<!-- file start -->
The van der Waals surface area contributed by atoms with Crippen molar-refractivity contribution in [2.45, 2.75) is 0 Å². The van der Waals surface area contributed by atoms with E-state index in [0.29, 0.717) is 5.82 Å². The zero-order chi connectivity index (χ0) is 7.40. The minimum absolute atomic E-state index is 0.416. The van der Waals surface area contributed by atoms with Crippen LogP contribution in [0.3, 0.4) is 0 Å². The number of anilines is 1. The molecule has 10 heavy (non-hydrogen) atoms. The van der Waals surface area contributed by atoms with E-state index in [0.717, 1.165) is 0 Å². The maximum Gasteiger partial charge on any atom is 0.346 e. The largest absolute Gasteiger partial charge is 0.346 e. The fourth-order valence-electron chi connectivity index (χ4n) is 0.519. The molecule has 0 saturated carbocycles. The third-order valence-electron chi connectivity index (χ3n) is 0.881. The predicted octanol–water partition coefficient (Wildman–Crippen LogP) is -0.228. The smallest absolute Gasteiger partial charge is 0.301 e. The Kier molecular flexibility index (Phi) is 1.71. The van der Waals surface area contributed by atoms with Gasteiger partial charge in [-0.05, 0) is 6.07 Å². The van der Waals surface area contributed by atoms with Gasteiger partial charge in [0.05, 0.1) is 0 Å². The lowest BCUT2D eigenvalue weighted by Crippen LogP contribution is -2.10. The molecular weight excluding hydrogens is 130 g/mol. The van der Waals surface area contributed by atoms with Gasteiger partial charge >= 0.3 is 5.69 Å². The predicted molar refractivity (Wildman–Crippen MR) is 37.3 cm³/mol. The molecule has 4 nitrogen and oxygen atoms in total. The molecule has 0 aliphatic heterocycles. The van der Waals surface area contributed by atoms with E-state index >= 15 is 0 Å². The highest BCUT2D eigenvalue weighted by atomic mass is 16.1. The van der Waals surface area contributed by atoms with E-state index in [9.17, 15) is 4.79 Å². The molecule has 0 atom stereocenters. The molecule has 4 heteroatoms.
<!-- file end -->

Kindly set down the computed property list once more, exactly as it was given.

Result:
The van der Waals surface area contributed by atoms with Crippen molar-refractivity contribution in [2.45, 2.75) is 0 Å². The van der Waals surface area contributed by atoms with E-state index in [0.29, 0.717) is 5.82 Å². The zero-order chi connectivity index (χ0) is 7.40. The minimum absolute atomic E-state index is 0.416. The van der Waals surface area contributed by atoms with Crippen LogP contribution in [0.3, 0.4) is 0 Å². The number of anilines is 1. The molecule has 10 heavy (non-hydrogen) atoms. The van der Waals surface area contributed by atoms with E-state index in [0.717, 1.165) is 0 Å². The maximum Gasteiger partial charge on any atom is 0.346 e. The largest absolute Gasteiger partial charge is 0.346 e. The fourth-order valence-electron chi connectivity index (χ4n) is 0.519. The molecule has 0 saturated carbocycles. The third-order valence-electron chi connectivity index (χ3n) is 0.881. The predicted octanol–water partition coefficient (Wildman–Crippen LogP) is -0.228. The smallest absolute Gasteiger partial charge is 0.301 e. The Kier molecular flexibility index (Phi) is 1.71. The van der Waals surface area contributed by atoms with Gasteiger partial charge in [-0.05, 0) is 6.07 Å². The van der Waals surface area contributed by atoms with Gasteiger partial charge in [0.05, 0.1) is 0 Å². The lowest BCUT2D eigenvalue weighted by Crippen LogP contribution is -2.10. The molecular weight excluding hydrogens is 130 g/mol. The van der Waals surface area contributed by atoms with Gasteiger partial charge >= 0.3 is 5.69 Å². The predicted molar refractivity (Wildman–Crippen MR) is 37.3 cm³/mol. The molecule has 4 nitrogen and oxygen atoms in total. The molecule has 0 aliphatic heterocycles. The van der Waals surface area contributed by atoms with E-state index >= 15 is 0 Å². The highest BCUT2D eigenvalue weighted by atomic mass is 16.1. The van der Waals surface area contributed by atoms with E-state index in [9.17, 15) is 4.79 Å². The molecule has 0 atom stereocenters. The molecule has 4 heteroatoms.